Yes, you have to buy your apps from an App Store that currently has 140,000 apps, most of which are free. Oh, the horror. Even if you had some pathological need to not use the App Store, you can always jailbreak, and anyone who hates the App Store probably knows how. However, the closed nature of the App Store is an asset and not a detriment. It protects the user from viruses and keeps crappy apps from getting in. Being a Droid user, I can attest to the general bad quality of Android apps from the market. There’s not a single third-party Android app I’ve found that does a better job than its iPhone counterpart, and in many cases, it does a worse one. Yes, sometimes the app approval process can be a huge pain on the iPhone, but app approvals are going through faster and Apple is starting to loosen it’s grip on what should be allowed.

Many companies are actually more closed than Apple. I know that Deb is a Microsoft fan, so let’s use Microsoft as an example: the Zune HD and Xbox 360, two of Microsoft’s most successful products, are both locked in, and in many ways, they’re locked in tighter than the iPad. Microsoft has shut off Live service to Xbox modders before, and the Zune HD not only has an anemic app selection, but that selection is only available through Microsoft. Imagine if Apple shut off wireless service for jailbreakers. The outrage would be tremendous, and rightfully so.

“The 10-hour battery life is impressive (although some netbooks offer comparable times), but if you were flying to Australia and wanted to bring along an extra battery for the extra-long flight, forget about it.”

Again, a serious lack of research. There are external batteries for the iPhone, and there’ll definitely be some for the iPad. Plus, you’re seriously going to use an iPad for the entire flight? I don’t think so.

“[Y]ou can’t run Skype to make phone calls with it, either. We wouldn’t want to cut into the iPhone market, after all. Nor can you download Flash to install on the browser, which means you won’t be watching those YouTube videos.”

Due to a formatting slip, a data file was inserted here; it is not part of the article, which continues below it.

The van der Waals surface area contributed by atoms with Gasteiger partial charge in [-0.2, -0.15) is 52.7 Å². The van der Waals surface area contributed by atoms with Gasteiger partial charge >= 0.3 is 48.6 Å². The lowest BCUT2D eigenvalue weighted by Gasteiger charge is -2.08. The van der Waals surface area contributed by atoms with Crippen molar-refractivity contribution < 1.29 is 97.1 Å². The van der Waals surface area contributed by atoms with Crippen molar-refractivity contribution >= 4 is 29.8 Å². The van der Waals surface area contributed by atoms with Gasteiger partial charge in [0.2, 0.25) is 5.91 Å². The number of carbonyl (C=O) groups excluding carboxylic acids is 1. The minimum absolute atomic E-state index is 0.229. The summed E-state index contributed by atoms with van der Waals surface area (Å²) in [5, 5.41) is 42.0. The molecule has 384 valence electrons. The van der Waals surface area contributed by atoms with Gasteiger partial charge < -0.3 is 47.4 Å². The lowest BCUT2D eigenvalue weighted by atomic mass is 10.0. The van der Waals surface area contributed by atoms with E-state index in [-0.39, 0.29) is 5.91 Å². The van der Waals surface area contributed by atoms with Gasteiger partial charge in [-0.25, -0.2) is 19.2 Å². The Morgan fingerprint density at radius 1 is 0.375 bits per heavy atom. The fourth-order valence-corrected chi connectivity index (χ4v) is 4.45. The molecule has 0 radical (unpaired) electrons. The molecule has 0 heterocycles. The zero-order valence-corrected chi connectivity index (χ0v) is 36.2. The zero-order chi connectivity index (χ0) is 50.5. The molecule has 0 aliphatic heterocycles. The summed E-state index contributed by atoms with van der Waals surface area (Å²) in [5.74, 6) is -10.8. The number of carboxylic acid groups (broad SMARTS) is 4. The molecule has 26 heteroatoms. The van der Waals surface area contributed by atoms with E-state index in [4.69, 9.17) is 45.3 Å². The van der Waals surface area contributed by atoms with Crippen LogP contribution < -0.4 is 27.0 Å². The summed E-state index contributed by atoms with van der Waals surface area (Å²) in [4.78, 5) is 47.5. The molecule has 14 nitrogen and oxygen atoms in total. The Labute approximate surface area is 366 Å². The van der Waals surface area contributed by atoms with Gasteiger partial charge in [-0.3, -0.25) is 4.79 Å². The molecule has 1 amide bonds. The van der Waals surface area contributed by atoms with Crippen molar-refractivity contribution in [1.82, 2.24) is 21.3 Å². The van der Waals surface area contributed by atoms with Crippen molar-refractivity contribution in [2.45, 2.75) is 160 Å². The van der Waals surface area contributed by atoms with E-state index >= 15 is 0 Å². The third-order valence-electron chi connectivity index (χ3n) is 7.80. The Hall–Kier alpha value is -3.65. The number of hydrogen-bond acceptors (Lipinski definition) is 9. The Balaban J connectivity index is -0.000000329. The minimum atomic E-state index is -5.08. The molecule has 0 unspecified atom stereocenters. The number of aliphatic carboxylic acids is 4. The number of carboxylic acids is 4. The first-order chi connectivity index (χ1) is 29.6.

Here’s where Deb’s lack of research really shines through. You will definitely be able to make Skype calls with the iPad, since it has both a speaker and microphone, and Apple has lifted its restrictions on VoIP over 3G. And YouTube? Deb, you do realize that there’s an entire app dedicated to YouTube, right? As for Flash, it’s a good thing it’s not going to be on the iPad. It’s performance would be horrible, and that’s Adobe’s fault, not Apple’s.

10. It’s all about the network

“And you’ll have to pay another $30/month for unlimited data for your iPad (or $20 for 250MB), on top of what you’re already paying for your cell phone. Or do they expect people to give up their phone data plans and just use the iPad for data? I don’t see all those iPhone users doing that. This thing is looking more expensive by the minute.”

Deb really needs to learn how to fact-check; the 250MB plan is $14.99, not the $20 she claims. Deb also forgets to mention that the data plans are contract-free and can be canceled at any time. If you don’t need 3G, you can just buy an iPad without it.

“Here’s wishing you good luck on finding those wi-fi hot spots.”

Really? It’s hard to find WiFi hotspots in the US? Even with every McDonald’s offering free WiFi? How about every Barnes and Noble, too? Most colleges, cafes, and libraries also have free WiFi. I don’t think those people will need luck.

Deb seems to have fundamentally misunderstood what the iPad is supposed to be. It’s not a replacement for a netbook or a laptop, and it’s not just a giant iPod Touch. It’s the ultimate couch computer, giving you access to the web with the portability of a netbook, and that’s awesome.

That’s the end of Deb’s ten (but really nine) points. I look forward to arguing with her more in the future.

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5 Responses to “Re: 10 reasons I’ll be passing on the iPad”

  1. John

    14.9$ a month????? Even 30$ is very cheap, where I live i have to pay around 59$ to get a phone plan (This would be the cheapest one), the most expensive one I’ve seen in here would be a 200$ phone plan.

    • Thomas

      It seems when it comes to the iPad, the prices are all around fairly competitive. I mean, the crowd gasped at the Keynote when the iPad was introduced at $500. Especially since it was rumored to be released at $900, and then Apple sais it would cost less than $1000 (which are keywords for $999). But from a fairly priced device to extremely well priced data, Apple knows they’re doing. Albeit, they are using dreaded AT&T.

  2. Alex

    I can see how the way I characterized it could be confusing; I’ll update that section.

  3. Alex

    Microsoft just modified Windows XP by enabling touch input and making the icons bigger; they didn’t create a new interface. Apple trimmed down the OS, created a new interface, and included new graphical toolkits and APIs.

  4. Thomas

    The main thing I’m confused about is #3. You say that Apple’s approach was much better, yet didn’t they take the exact same approach as Microsoft; change the interface but keep the OS? Also, regarding #10, Steve Job’s did present the iPad as a Netbook Replacement.